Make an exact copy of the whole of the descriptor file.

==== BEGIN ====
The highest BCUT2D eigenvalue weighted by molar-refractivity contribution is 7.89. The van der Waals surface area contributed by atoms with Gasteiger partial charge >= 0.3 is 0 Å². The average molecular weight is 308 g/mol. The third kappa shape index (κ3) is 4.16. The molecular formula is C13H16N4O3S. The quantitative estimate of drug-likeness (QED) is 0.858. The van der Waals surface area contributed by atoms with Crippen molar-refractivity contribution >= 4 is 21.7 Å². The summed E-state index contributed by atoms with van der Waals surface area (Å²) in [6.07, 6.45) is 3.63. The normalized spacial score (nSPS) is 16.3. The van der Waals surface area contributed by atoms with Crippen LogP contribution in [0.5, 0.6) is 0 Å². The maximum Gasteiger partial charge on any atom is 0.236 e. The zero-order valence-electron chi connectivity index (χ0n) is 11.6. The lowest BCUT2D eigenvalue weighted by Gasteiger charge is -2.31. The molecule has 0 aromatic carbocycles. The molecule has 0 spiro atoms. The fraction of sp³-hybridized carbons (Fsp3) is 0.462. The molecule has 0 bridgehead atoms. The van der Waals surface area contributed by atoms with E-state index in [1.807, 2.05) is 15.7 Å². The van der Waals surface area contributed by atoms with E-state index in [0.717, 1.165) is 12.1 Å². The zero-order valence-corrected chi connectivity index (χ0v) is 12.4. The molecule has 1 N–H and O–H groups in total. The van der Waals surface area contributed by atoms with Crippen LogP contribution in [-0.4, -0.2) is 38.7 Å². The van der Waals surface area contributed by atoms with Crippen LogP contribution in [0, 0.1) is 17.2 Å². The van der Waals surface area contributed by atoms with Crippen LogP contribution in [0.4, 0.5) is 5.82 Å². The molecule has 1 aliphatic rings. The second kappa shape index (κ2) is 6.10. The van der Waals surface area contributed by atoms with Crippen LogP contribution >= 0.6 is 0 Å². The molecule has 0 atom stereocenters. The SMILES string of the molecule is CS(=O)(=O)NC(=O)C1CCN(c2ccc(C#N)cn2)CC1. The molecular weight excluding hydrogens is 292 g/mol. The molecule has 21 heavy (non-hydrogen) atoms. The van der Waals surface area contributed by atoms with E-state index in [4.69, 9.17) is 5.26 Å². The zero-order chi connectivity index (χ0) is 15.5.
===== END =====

The highest BCUT2D eigenvalue weighted by molar-refractivity contribution is 7.89. The van der Waals surface area contributed by atoms with Gasteiger partial charge >= 0.3 is 0 Å². The average molecular weight is 308 g/mol. The third kappa shape index (κ3) is 4.16. The molecular formula is C13H16N4O3S. The quantitative estimate of drug-likeness (QED) is 0.858. The van der Waals surface area contributed by atoms with Crippen molar-refractivity contribution >= 4 is 21.7 Å². The summed E-state index contributed by atoms with van der Waals surface area (Å²) in [6.07, 6.45) is 3.63. The normalized spacial score (nSPS) is 16.3. The van der Waals surface area contributed by atoms with Crippen LogP contribution in [0.5, 0.6) is 0 Å². The maximum Gasteiger partial charge on any atom is 0.236 e. The zero-order valence-electron chi connectivity index (χ0n) is 11.6. The lowest BCUT2D eigenvalue weighted by Gasteiger charge is -2.31. The molecule has 0 aromatic carbocycles. The molecule has 0 spiro atoms. The fraction of sp³-hybridized carbons (Fsp3) is 0.462. The molecule has 0 bridgehead atoms. The van der Waals surface area contributed by atoms with E-state index in [1.807, 2.05) is 15.7 Å². The van der Waals surface area contributed by atoms with E-state index in [0.717, 1.165) is 12.1 Å². The zero-order valence-corrected chi connectivity index (χ0v) is 12.4. The molecule has 1 N–H and O–H groups in total. The van der Waals surface area contributed by atoms with Crippen LogP contribution in [-0.4, -0.2) is 38.7 Å². The van der Waals surface area contributed by atoms with Crippen LogP contribution in [0, 0.1) is 17.2 Å². The van der Waals surface area contributed by atoms with Crippen LogP contribution in [0.4, 0.5) is 5.82 Å². The molecule has 1 aliphatic rings. The second kappa shape index (κ2) is 6.10. The van der Waals surface area contributed by atoms with Crippen LogP contribution >= 0.6 is 0 Å². The molecule has 0 atom stereocenters. The SMILES string of the molecule is CS(=O)(=O)NC(=O)C1CCN(c2ccc(C#N)cn2)CC1. The molecular weight excluding hydrogens is 292 g/mol. The molecule has 21 heavy (non-hydrogen) atoms. The van der Waals surface area contributed by atoms with E-state index in [4.69, 9.17) is 5.26 Å². The zero-order chi connectivity index (χ0) is 15.5.